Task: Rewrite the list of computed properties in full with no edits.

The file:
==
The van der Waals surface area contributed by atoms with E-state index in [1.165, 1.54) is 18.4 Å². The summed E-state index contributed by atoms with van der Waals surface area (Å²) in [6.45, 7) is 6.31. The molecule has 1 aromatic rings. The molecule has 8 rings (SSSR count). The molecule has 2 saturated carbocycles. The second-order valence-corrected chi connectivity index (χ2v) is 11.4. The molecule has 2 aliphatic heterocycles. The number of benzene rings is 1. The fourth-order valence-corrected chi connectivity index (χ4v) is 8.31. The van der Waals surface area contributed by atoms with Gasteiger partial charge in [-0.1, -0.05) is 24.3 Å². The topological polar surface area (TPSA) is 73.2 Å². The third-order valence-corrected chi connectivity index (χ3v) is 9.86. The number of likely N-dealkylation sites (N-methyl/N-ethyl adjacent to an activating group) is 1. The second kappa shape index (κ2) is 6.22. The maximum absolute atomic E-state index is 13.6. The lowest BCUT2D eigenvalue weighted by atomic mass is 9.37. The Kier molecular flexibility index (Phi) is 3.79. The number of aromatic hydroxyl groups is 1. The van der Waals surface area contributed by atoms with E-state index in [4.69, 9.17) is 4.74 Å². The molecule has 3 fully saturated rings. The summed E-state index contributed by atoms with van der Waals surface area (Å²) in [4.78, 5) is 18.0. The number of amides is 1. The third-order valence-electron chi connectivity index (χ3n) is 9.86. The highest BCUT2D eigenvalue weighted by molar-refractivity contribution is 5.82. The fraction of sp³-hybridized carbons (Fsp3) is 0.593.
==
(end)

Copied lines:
The van der Waals surface area contributed by atoms with E-state index in [1.165, 1.54) is 18.4 Å². The summed E-state index contributed by atoms with van der Waals surface area (Å²) in [6.45, 7) is 6.31. The molecule has 1 aromatic rings. The molecule has 8 rings (SSSR count). The molecule has 2 saturated carbocycles. The second-order valence-corrected chi connectivity index (χ2v) is 11.4. The molecule has 2 aliphatic heterocycles. The number of benzene rings is 1. The fourth-order valence-corrected chi connectivity index (χ4v) is 8.31. The van der Waals surface area contributed by atoms with Gasteiger partial charge in [-0.1, -0.05) is 24.3 Å². The topological polar surface area (TPSA) is 73.2 Å². The third-order valence-corrected chi connectivity index (χ3v) is 9.86. The number of likely N-dealkylation sites (N-methyl/N-ethyl adjacent to an activating group) is 1. The second kappa shape index (κ2) is 6.22. The maximum absolute atomic E-state index is 13.6. The lowest BCUT2D eigenvalue weighted by atomic mass is 9.37. The Kier molecular flexibility index (Phi) is 3.79. The number of aromatic hydroxyl groups is 1. The van der Waals surface area contributed by atoms with E-state index in [4.69, 9.17) is 4.74 Å². The molecule has 3 fully saturated rings. The summed E-state index contributed by atoms with van der Waals surface area (Å²) in [4.78, 5) is 18.0. The number of amides is 1. The third-order valence-electron chi connectivity index (χ3n) is 9.86. The highest BCUT2D eigenvalue weighted by molar-refractivity contribution is 5.82. The fraction of sp³-hybridized carbons (Fsp3) is 0.593.